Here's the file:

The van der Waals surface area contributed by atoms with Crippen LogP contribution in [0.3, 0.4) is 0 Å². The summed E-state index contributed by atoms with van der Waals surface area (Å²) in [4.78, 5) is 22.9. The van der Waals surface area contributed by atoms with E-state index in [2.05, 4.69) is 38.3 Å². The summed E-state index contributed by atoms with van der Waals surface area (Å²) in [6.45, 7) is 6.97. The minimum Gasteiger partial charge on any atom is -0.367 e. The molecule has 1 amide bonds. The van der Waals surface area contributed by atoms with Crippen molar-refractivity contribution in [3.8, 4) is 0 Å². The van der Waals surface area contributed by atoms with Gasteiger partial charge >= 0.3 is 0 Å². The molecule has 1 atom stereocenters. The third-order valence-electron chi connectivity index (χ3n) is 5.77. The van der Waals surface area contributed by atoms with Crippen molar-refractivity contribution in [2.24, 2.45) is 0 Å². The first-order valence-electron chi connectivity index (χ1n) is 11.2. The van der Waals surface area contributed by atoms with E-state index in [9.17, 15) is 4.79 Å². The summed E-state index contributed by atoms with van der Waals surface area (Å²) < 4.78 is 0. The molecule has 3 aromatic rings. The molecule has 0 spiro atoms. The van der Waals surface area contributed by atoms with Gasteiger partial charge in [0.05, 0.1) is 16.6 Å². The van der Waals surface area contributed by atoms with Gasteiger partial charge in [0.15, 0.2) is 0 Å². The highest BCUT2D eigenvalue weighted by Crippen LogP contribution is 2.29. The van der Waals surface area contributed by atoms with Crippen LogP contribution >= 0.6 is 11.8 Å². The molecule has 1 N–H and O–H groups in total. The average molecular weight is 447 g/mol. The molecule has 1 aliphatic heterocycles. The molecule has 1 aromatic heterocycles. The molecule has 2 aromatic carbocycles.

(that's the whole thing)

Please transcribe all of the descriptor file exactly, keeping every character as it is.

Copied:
The van der Waals surface area contributed by atoms with Crippen LogP contribution in [0.3, 0.4) is 0 Å². The summed E-state index contributed by atoms with van der Waals surface area (Å²) in [4.78, 5) is 22.9. The van der Waals surface area contributed by atoms with E-state index in [2.05, 4.69) is 38.3 Å². The summed E-state index contributed by atoms with van der Waals surface area (Å²) in [6.45, 7) is 6.97. The minimum Gasteiger partial charge on any atom is -0.367 e. The molecule has 1 amide bonds. The van der Waals surface area contributed by atoms with Crippen molar-refractivity contribution in [3.8, 4) is 0 Å². The van der Waals surface area contributed by atoms with Gasteiger partial charge >= 0.3 is 0 Å². The molecule has 1 atom stereocenters. The third-order valence-electron chi connectivity index (χ3n) is 5.77. The van der Waals surface area contributed by atoms with Crippen molar-refractivity contribution in [2.24, 2.45) is 0 Å². The first-order valence-electron chi connectivity index (χ1n) is 11.2. The van der Waals surface area contributed by atoms with E-state index in [9.17, 15) is 4.79 Å². The summed E-state index contributed by atoms with van der Waals surface area (Å²) < 4.78 is 0. The molecule has 3 aromatic rings. The molecule has 0 spiro atoms. The van der Waals surface area contributed by atoms with Gasteiger partial charge in [0.05, 0.1) is 16.6 Å². The van der Waals surface area contributed by atoms with Gasteiger partial charge in [0.15, 0.2) is 0 Å². The highest BCUT2D eigenvalue weighted by Crippen LogP contribution is 2.29. The van der Waals surface area contributed by atoms with Crippen LogP contribution >= 0.6 is 11.8 Å². The molecule has 1 N–H and O–H groups in total. The average molecular weight is 447 g/mol. The molecule has 1 aliphatic heterocycles. The molecule has 1 aromatic heterocycles. The molecule has 2 aromatic carbocycles.